Anger can feel like it’s mostly in your head, especially when you’re clear on precisely what pushed you over the edge. But it isn’t just happening in your mind—there is also a physiological response, which is good news. It means that you can do things that will activate your parasympathetic nervous system (your “rest and digest” response), which can help you get out of your sympathetic nervous system (FFF). There are lots of breathing techniques that might help, but you can start by putting one hand on your chest and the other on your stomach as you slowly breathe in and out through your nose. Square breathing is another of the many helpful techniques.
5. Exert Yourself Physically.
Doing something physical is another way to work through negative emotions. This can be a high-intensity X Gym style workout, a brisk walk around your neighborhood, mowing your lawn, or scrubbing your baseboards until they’re spotless. The idea is to take your mind off of your thoughts and help you metabolize some of the chemicals that were released when you got angry. Using your muscles also helps the process of release because emotions are often stored there.
6. Choose how to vent.
There’s nothing inherently right or wrong with talking to someone about your anger, but different brain types need to do it differently and research is pretty mixed about whether venting actually helps reduce anger.
In fact, in a 2016 study researchers asked 112 professionals to keep daily diaries of their experiences at work. The researchers found that the more people complained, the worse they felt. That doesn’t mean you should keep all of your feelings bottled up. You just have to be very intentional about how you choose to chat.
There’s other research to suggest that a significant difference between healthy and unhealthy venting is actually more about the listener than the venter. A 2015 study looked at active listening (paraphrasing what the speaker said, asking follow-up questions, etc.) and found that those who spoke to active listeners did feel better. So the takeaway here is that you can vent, but be mindful about whether it’s making you feel better or worse.
Verbally venting tends to be more helpful for extroverts because they usually process things more effectively by “talking it out.”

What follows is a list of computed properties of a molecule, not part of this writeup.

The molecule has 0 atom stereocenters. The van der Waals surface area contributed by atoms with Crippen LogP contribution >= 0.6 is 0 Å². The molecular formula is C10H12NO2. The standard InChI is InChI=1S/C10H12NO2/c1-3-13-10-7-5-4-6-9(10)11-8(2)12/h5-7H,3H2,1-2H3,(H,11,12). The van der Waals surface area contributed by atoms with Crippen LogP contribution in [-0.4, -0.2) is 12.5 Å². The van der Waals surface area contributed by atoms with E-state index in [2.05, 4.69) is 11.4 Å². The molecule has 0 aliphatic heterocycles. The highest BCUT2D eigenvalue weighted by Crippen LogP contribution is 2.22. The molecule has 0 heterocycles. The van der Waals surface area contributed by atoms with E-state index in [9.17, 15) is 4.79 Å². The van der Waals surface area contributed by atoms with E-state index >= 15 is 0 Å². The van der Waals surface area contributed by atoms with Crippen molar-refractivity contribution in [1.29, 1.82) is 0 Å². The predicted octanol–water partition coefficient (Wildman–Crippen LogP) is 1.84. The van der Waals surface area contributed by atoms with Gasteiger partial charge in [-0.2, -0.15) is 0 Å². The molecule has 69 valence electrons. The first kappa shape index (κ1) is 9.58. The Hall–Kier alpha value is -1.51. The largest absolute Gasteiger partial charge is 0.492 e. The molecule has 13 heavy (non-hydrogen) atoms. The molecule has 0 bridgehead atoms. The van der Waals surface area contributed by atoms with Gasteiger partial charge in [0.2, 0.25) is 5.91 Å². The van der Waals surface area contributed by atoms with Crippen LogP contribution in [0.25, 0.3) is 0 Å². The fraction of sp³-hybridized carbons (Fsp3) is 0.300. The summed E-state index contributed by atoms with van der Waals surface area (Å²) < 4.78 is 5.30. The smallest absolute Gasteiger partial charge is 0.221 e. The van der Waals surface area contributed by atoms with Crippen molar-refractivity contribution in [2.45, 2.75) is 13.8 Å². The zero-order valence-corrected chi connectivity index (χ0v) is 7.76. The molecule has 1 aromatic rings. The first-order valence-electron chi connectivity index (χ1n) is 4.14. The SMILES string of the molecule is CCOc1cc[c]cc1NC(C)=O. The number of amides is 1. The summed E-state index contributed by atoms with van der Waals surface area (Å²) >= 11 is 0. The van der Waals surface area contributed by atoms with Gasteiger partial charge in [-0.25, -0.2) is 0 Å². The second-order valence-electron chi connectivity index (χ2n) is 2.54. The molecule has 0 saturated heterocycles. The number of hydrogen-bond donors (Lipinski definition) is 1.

Introverts, on the other hand, often find it more effective to “think it through” and/or “sleep on it” as they process things better internally. They do often benefit from journaling, however, as a next step, once they have had enough processing time inside their own heads, but for an extreme introvert, verbal venting to another person might not even happen. And in some cases, it doesn’t need to (despite the insistence of their extroverted friends and partners).
Wondering if you are an introvert or an extrovert? For a quick way to find out, well as some useful brain hacks and custom brain rewiring techniques based on your unique brain type, check out the brain type test!
7. If you’re angry at someone, consider talking it out when you’ve calmed down.
Sometimes we’re angry at other human beings, and processing emotions might include explaining why you’re upset. If you’ve worked through your anger and you don’t feel compelled to talk to the other person about it, that’s fine. And, if you’re raging and ready to fight, it’s best to wait until things have simmered. But if and when you feel ready, it’s acceptable to approach the person you’re upset with and explain how and why you’re angry. Remember to use “I feel” statements instead of “you did ____” accusations when trying to get your point across to cut down on defensiveness from the other person.
If the anger still persists after these steps, consider chatting with a professional.
When trying to figure out whether or not you want to seek support for dealing with this emotion, the APA suggests asking yourself, Is my anger working for me? If you’re able to manage your anger and find the gems within it, you might not need professional support.
If your anger impacts your well-being or relationships, it might be time to partner with a therapist to help you figure out how to move forward. Even if your anger isn’t troubling, it’s okay to chat through your concerns and seek consolation from your provider or online support groups. As mentioned, there’s nothing wrong with getting angry (we’ve all been there), but you want to make sure that the anger isn’t stealing your joy, or making you less healthy, and holding onto it certainly will.